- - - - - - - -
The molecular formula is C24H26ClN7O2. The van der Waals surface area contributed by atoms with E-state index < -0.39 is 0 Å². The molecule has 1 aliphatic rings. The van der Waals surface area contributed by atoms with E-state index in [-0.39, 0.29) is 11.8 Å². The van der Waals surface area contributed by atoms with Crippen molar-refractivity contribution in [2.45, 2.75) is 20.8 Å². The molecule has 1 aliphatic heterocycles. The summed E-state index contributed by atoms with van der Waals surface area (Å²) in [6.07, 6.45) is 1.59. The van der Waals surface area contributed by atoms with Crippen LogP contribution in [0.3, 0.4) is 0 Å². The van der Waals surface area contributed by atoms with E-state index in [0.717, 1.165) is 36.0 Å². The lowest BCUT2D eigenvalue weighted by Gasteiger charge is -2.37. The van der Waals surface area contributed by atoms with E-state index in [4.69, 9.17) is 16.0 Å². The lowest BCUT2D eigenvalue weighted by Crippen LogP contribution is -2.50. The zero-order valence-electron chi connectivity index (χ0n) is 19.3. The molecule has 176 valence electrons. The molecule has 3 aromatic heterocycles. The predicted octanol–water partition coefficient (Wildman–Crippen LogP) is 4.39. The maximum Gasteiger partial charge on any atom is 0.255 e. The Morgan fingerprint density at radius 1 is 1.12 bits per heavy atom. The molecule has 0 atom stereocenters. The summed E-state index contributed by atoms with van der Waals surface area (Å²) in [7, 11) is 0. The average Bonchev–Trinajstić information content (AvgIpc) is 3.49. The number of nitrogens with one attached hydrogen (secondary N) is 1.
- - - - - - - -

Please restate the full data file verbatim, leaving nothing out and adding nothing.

The molecular formula is C24H26ClN7O2. The van der Waals surface area contributed by atoms with E-state index < -0.39 is 0 Å². The molecule has 1 aliphatic rings. The van der Waals surface area contributed by atoms with E-state index in [-0.39, 0.29) is 11.8 Å². The van der Waals surface area contributed by atoms with Crippen molar-refractivity contribution in [2.45, 2.75) is 20.8 Å². The molecule has 1 aliphatic heterocycles. The summed E-state index contributed by atoms with van der Waals surface area (Å²) in [6.07, 6.45) is 1.59. The van der Waals surface area contributed by atoms with Crippen LogP contribution in [0.3, 0.4) is 0 Å². The van der Waals surface area contributed by atoms with E-state index in [0.717, 1.165) is 36.0 Å². The lowest BCUT2D eigenvalue weighted by Gasteiger charge is -2.37. The van der Waals surface area contributed by atoms with E-state index in [4.69, 9.17) is 16.0 Å². The lowest BCUT2D eigenvalue weighted by Crippen LogP contribution is -2.50. The zero-order valence-electron chi connectivity index (χ0n) is 19.3. The molecule has 176 valence electrons. The molecule has 3 aromatic heterocycles. The predicted octanol–water partition coefficient (Wildman–Crippen LogP) is 4.39. The maximum Gasteiger partial charge on any atom is 0.255 e. The Morgan fingerprint density at radius 1 is 1.12 bits per heavy atom. The molecule has 0 atom stereocenters. The summed E-state index contributed by atoms with van der Waals surface area (Å²) in [7, 11) is 0. The average Bonchev–Trinajstić information content (AvgIpc) is 3.49. The number of nitrogens with one attached hydrogen (secondary N) is 1.